Document Type

Conference Proceeding

Publication Date


Publication Title

Am J Clin Oncol


Background: Head and neck cancer (HNC) makes up about 3% of all cancers and is treated with systemic therapy, radiation, surgery, or a combination of these. HNC treatment can be associated with decreased patient reported health related quality of life (HR-QoL), which can lead to depression. The majority of studies found that females reported worse patient reported HR-QoL than males, however, there were a few that did not have a significant difference in overall patient reported QoL. With the discovery of patient oriented outcomes (PROs) in clinical practice affecting patient satisfaction, provider-patient relationship, and overall patient mortality, it is vital to include PROs in the creation of treatment plans.

Objectives: The objectives of this project are to highlight the differences in HR-QoL between men and women. Ultimately, using these PROs clinically will help to improve patient care, augment patient-provider trust, and optimize treatment plans. Using PROs and recognizing where unconscious biases of providers come into play is pinnacle, and this project aims to highlight how men and women's experiences are different in the treatment of HNC.

Methods: Participants were given the FACT-H&N instrument one year after treatment for head and neck cancer at a single tertiary academic center to assess different aspects of Hr-QoL. Sex differences were analyzed between the groups. A Wilcoxon Rank Sum test was performed to assess associations with sex and survey responses, as well as to assess associations with total laryngectomy and survey responses.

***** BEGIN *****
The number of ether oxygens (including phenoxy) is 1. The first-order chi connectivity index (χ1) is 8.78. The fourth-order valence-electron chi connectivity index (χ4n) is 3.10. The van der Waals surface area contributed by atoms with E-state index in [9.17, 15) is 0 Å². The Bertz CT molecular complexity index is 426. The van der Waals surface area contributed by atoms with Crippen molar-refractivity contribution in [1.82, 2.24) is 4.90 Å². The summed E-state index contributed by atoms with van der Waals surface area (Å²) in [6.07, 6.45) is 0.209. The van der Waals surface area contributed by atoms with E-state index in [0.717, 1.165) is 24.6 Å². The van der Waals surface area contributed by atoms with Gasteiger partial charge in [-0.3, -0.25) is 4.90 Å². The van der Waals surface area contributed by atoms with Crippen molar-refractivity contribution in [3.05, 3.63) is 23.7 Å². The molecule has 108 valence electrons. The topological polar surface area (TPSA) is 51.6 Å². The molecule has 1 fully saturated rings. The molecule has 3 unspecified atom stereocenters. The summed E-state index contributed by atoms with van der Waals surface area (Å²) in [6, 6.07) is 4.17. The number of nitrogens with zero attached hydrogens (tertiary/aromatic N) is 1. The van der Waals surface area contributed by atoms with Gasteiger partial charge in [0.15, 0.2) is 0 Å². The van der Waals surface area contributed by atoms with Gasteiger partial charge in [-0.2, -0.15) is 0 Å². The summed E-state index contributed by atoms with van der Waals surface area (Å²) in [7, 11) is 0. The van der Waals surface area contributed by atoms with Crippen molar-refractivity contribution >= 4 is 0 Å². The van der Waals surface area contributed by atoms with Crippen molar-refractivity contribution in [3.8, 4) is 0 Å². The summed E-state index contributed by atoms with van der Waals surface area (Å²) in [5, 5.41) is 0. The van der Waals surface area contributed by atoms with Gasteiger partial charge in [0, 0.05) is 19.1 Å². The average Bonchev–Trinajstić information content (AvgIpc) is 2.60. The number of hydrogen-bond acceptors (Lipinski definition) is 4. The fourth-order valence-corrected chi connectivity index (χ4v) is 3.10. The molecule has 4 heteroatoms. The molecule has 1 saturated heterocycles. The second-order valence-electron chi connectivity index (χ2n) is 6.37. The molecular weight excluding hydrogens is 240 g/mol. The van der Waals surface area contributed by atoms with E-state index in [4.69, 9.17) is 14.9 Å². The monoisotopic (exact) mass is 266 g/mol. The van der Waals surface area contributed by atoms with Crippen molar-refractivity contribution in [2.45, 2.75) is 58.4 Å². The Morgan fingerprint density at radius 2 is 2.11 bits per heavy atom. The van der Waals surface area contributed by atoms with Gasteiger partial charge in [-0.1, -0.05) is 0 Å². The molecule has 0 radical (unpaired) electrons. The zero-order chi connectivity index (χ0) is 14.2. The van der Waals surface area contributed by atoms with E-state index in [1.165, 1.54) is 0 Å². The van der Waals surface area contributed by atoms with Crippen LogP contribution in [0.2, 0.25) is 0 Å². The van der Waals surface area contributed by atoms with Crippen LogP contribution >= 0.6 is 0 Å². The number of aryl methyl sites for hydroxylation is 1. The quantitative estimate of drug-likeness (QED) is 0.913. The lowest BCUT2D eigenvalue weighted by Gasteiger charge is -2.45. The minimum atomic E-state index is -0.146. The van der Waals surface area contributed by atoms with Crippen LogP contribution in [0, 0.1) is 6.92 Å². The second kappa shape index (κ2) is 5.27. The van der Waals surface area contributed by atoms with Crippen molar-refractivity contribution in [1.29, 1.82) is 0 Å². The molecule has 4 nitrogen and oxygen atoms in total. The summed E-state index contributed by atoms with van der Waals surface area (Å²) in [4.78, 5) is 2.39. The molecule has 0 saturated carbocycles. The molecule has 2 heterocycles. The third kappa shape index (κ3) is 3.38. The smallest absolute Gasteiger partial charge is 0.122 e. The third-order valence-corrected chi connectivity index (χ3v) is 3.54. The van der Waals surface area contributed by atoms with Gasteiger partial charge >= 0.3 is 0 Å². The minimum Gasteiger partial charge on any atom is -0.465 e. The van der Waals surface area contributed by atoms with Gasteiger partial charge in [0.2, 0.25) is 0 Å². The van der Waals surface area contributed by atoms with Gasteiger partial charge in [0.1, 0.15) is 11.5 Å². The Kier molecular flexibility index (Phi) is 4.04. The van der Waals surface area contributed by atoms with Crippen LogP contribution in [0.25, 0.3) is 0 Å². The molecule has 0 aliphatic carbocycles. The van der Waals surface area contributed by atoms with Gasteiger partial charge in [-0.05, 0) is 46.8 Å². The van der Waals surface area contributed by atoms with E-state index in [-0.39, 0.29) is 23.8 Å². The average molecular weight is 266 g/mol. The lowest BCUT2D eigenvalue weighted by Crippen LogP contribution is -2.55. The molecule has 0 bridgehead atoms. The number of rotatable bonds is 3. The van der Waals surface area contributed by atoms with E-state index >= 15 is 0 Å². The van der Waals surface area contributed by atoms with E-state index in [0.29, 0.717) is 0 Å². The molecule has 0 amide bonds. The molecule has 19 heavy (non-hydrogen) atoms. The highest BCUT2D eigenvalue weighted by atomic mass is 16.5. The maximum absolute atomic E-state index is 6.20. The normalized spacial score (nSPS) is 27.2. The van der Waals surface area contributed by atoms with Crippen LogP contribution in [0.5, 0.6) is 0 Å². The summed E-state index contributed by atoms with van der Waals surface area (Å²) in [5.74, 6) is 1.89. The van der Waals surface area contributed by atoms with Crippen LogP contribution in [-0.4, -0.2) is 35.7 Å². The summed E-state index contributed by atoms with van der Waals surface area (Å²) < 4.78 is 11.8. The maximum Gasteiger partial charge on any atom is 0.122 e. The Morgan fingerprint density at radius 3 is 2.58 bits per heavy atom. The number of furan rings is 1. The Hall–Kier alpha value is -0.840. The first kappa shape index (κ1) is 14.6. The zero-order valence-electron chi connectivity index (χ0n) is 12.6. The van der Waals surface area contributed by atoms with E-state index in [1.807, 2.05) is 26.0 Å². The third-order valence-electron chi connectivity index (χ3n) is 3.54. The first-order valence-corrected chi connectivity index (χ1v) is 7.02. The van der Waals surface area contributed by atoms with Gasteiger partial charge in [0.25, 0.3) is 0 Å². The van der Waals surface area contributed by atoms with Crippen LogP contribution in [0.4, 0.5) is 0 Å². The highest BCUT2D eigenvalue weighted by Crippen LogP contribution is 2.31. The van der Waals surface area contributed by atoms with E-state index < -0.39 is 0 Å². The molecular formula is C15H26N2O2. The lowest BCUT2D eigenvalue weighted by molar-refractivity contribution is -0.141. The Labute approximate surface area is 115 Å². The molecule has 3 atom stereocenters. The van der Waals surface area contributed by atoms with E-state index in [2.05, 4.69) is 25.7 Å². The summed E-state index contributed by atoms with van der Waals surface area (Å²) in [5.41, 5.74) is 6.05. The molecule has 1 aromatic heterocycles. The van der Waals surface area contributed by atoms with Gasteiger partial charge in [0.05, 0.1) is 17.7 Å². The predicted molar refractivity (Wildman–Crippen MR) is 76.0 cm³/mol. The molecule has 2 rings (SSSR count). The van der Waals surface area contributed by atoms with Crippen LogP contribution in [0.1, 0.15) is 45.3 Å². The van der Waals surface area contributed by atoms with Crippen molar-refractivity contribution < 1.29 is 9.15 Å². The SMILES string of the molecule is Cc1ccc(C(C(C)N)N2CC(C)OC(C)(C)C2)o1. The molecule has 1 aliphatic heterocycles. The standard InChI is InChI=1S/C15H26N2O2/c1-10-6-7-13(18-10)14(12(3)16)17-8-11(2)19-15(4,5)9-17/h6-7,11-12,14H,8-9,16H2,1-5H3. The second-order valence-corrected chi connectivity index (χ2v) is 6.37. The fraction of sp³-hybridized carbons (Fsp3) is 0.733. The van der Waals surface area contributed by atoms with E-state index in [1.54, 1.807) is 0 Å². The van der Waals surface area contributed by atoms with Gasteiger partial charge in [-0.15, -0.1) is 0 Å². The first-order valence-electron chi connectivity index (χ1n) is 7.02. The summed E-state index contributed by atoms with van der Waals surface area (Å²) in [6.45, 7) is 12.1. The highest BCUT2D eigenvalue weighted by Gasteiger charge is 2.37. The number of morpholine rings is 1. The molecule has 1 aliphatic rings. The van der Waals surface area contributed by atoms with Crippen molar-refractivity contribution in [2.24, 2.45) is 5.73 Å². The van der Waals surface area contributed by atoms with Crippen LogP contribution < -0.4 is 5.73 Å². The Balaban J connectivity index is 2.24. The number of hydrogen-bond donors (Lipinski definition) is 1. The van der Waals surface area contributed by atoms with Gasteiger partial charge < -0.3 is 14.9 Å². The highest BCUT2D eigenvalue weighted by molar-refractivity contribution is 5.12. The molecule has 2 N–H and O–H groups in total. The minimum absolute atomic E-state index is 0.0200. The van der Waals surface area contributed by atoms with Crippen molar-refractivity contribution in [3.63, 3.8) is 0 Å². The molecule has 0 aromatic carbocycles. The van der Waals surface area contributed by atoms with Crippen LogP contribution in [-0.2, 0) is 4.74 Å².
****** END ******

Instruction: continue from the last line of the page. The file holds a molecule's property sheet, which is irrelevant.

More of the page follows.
Results: There were 100 participants from a single academic center of which 73% were men and 27% women. Several of the questions had significant differences between men and women: "I feel ill (P=0.0299)," "I am satisfied with my family communication about my illness P=0.0075)," "I am satisfied with my sex life (P=0.0496)," "My voice has its usual quality and strength (P=0.0057)," "I can swallow naturally and easily (P=0.0437)," and "I can eat solid foods (P=0.0248)." There were no significant differences between men and women with laryngectomies.

Conclusions: Overall, men felt more ill, were less satisfied with their sex lives, were less likely to feel a normal strength and quality of voice, felt decreased ability to swallow normally, and felt they could not eat solid foods; women were less satisfied with communication about their disease to their families. For those who had undergone laryngectomy, there were no significant differences between men and women. Different aspects of quality of life for men and women are affected by head and neck cancer. Monitoring PROs are becoming increasingly standard of care for patients, and providers need to be equipped understand how to interpret data accordingly and understand the inherent biases.





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